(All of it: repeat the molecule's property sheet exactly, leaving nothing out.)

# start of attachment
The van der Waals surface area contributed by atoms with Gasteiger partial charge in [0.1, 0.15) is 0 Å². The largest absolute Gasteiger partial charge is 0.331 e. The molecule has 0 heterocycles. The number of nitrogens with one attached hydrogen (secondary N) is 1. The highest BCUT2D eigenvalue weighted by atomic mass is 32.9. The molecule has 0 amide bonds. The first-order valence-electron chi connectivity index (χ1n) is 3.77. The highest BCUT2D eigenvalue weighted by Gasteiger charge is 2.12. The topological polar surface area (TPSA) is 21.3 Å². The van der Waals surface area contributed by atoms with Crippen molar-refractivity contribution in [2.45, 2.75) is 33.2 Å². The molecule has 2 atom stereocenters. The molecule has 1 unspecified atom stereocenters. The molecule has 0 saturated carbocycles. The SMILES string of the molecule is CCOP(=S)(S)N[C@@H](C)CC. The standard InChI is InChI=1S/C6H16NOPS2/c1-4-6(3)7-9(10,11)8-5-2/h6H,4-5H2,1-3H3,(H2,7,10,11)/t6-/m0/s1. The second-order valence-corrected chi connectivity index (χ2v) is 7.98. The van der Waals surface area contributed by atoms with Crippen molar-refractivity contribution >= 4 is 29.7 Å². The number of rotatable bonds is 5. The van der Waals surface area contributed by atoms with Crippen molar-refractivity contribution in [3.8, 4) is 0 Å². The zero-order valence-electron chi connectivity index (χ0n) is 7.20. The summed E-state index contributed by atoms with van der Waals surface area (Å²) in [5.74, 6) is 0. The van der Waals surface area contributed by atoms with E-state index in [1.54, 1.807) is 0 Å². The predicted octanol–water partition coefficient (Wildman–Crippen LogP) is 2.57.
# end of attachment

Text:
The van der Waals surface area contributed by atoms with Gasteiger partial charge in [0.1, 0.15) is 0 Å². The largest absolute Gasteiger partial charge is 0.331 e. The molecule has 0 heterocycles. The number of nitrogens with one attached hydrogen (secondary N) is 1. The highest BCUT2D eigenvalue weighted by atomic mass is 32.9. The molecule has 0 amide bonds. The first-order valence-electron chi connectivity index (χ1n) is 3.77. The highest BCUT2D eigenvalue weighted by Gasteiger charge is 2.12. The topological polar surface area (TPSA) is 21.3 Å². The van der Waals surface area contributed by atoms with Crippen molar-refractivity contribution in [2.45, 2.75) is 33.2 Å². The molecule has 2 atom stereocenters. The molecule has 1 unspecified atom stereocenters. The molecule has 0 saturated carbocycles. The SMILES string of the molecule is CCOP(=S)(S)N[C@@H](C)CC. The standard InChI is InChI=1S/C6H16NOPS2/c1-4-6(3)7-9(10,11)8-5-2/h6H,4-5H2,1-3H3,(H2,7,10,11)/t6-/m0/s1. The second-order valence-corrected chi connectivity index (χ2v) is 7.98. The van der Waals surface area contributed by atoms with Crippen molar-refractivity contribution >= 4 is 29.7 Å². The number of rotatable bonds is 5. The van der Waals surface area contributed by atoms with Crippen molar-refractivity contribution in [3.8, 4) is 0 Å². The zero-order valence-electron chi connectivity index (χ0n) is 7.20. The summed E-state index contributed by atoms with van der Waals surface area (Å²) in [5.74, 6) is 0. The van der Waals surface area contributed by atoms with E-state index in [1.54, 1.807) is 0 Å². The predicted octanol–water partition coefficient (Wildman–Crippen LogP) is 2.57.